When people find out I am a beekeeper, one of the first questions is inevitably “do you get stung a lot?” To which I can merely shrug and say “meh.” The truth is the more you work around bees and the more comfortable you get, the less stings you’ll receive-but you’ll always get some. Honey bees are quite gentle, and to sting is a suicide mission for them, so it’s not taken lightly. Some days your bees are crabby and you’ll get a couple of stings, but most days they are fine with letting you rip the roof off their home, expose their precious brood, and handle the frames holding their priceless pollen, nectar and honey.
After enough stings, many beekeepers build up a tolerance to the venom, and while it still hurts, there’s a lot less of a reaction in the way of swelling, heat, and itchiness.
Bee venom, or apitoxin, is a colorless liquid composed primarily of proteins. It’s these proteins that cause the local inflammation and associated discomfort with a sting. A honey bee can inject roughly 0.1 mg venom, and most adults-barring those with allergic reactions-can safely withstand 10 stings per pound of body weight.
I’ll have people say “I got stung once-I am terribly allergic, it got all swollen!” That’s actually not an allergic reaction-it’s a normal, localized one. Anaphylactic shock, or a systematic reaction, (which are quite rare) are the only true allergic reaction there is. So don’t panic. But having worked with bees for a while, and been stung, I have a few solid go to home remedies for bee stings to help ease the discomfort.
This is one of the only times I will recommend using an essential oil “neat”, or undiluted. When taking my course on aromatherapy, it was one of the rare exceptions that my instructor used as well. Lavender essential oil is incredibly soothing, and it can ease discomfort, greatly reduce that infuriating itching, and help with swelling. If you aren’t comfortable using the oil neat, feel free to dilute it-it will still help. You should make sure beforehand that you don’t get irritated by the essential oil, as the last thing you want is to make the sting even more uncomfortable.
You will need…
-1 drop of lavender essential oil
-a small amount of liquid neutral oil (if diluting.)
Apply one drop of lavender essential oil directly on the sting. Make sure the stinger is completely out before doing so. You can also dilute it 50/50 with a liquid neutral oil. Do this twice the first day, and one time the next day.
For those times when you’re caught completely unprepared, mud will work just fine to help with the initial pain that comes with a sting.
You will need…
-Some dirt (or mud if it’s nearby)
Add enough water to dry dirt to make a thick but easily applicable mud. Cover the sting completely. When you get home, rinse clean and pay dry.
This simple blend of beeswax and essential oil (and honey if you’re feeling extra sassy, and ironic) makes the perfect little rub for sore stings. Balms make a great home remedy for bee stings as they can be carried about in your purse or pocket in a handy little tin, and can be readily utilized the moment you get stung.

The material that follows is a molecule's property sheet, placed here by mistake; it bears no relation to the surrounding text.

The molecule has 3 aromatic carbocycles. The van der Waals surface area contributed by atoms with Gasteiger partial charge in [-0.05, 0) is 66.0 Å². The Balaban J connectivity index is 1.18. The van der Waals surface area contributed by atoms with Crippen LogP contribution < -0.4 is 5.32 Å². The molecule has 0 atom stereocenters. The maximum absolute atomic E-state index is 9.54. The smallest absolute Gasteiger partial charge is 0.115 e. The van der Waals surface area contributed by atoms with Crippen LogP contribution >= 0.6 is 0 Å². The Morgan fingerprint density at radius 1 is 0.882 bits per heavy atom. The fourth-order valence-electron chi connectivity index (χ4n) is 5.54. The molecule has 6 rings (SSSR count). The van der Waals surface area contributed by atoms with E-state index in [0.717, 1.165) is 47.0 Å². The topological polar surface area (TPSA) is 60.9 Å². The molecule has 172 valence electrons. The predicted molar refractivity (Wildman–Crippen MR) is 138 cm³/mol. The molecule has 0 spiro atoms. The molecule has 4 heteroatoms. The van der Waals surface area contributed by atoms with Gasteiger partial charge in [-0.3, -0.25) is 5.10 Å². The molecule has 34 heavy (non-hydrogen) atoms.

You will need…
-2-3 teaspoons of beeswax
-1 tablespoon of coconut oil
-4 drops of lavender essential oil
-A ½ teaspoon or so of raw honey
-A double boiler
-A little tin
Melt your beeswax and coconut oil together, and remove from the heat. Stir in essential oil and honey (if you’re using it.) Pour into your tin, put the lid on, and let it cool completely before use.
4. Baking Soda Paste
Sodium bicarbonate (also known as baking soda) is a great bee sting home remedy that just about anyone can pull off. All you need is baking soda, of course, and a bit of water. The baking soda will help relieve swelling, as well as soothe itching.
Add enough water to a bit of baking soda to make a paste. It should be thin enough that you can spread it over the sting, but not so thick as to not spread around or clump up and fall off. If the sting is on your hand, covering it with an adhesive bandage can be helpful. Rinse clean with cool water before reapplying.
Long before I was a beekeeper, I was a child running barefoot full tilt through the woods up at the cabin, mostly blissfully innocent when it came to stings. One moment I was fine, and the next there was a sharp stabbing pain in my foot. I looked down to see a bumblebee stumbling away, and my first thought was how horrible I felt for stepping on it. My next thought was “ouch.” Since it was a bumblebee, which can sting repeatedly as they have smooth stingers, there was no stinger to pull out. I limped up to my friend’s cabin and her mom hurried out into her garden to grab some fresh rhubarb, whereupon she promptly squeezed some juice onto the spot where I’d been stung. It was only a minute or two and I was back out running around. I couldn’t pinpoint the science behind it, but some questions don’t need answers!
You will need…
-A fresh rhubarb stalk
Break open the fresh stem of rhubarb and apply the juice directly to the sting. Repeat as needed (and note that this may stain your skin temporarily!)
If you’re near a hive, calmly move away. Do not swat, or run, or wave your arms about. Don’t freak yourself out, as the more stressed you are, the more likely you are to upset the bees. Quickly remove the stinger, as it releases pheromones that signal to other bees that you are a threat. This doesn’t mean they’ll all come swarming you, but it’s a good idea to get it out as soon as possible.
When you do remove the stinger, do not grab the end and pull it out. The venom sac is at the end and you’ll just squeeze more out. Take your nail (a credit card works well too) and scrape the stinger out.
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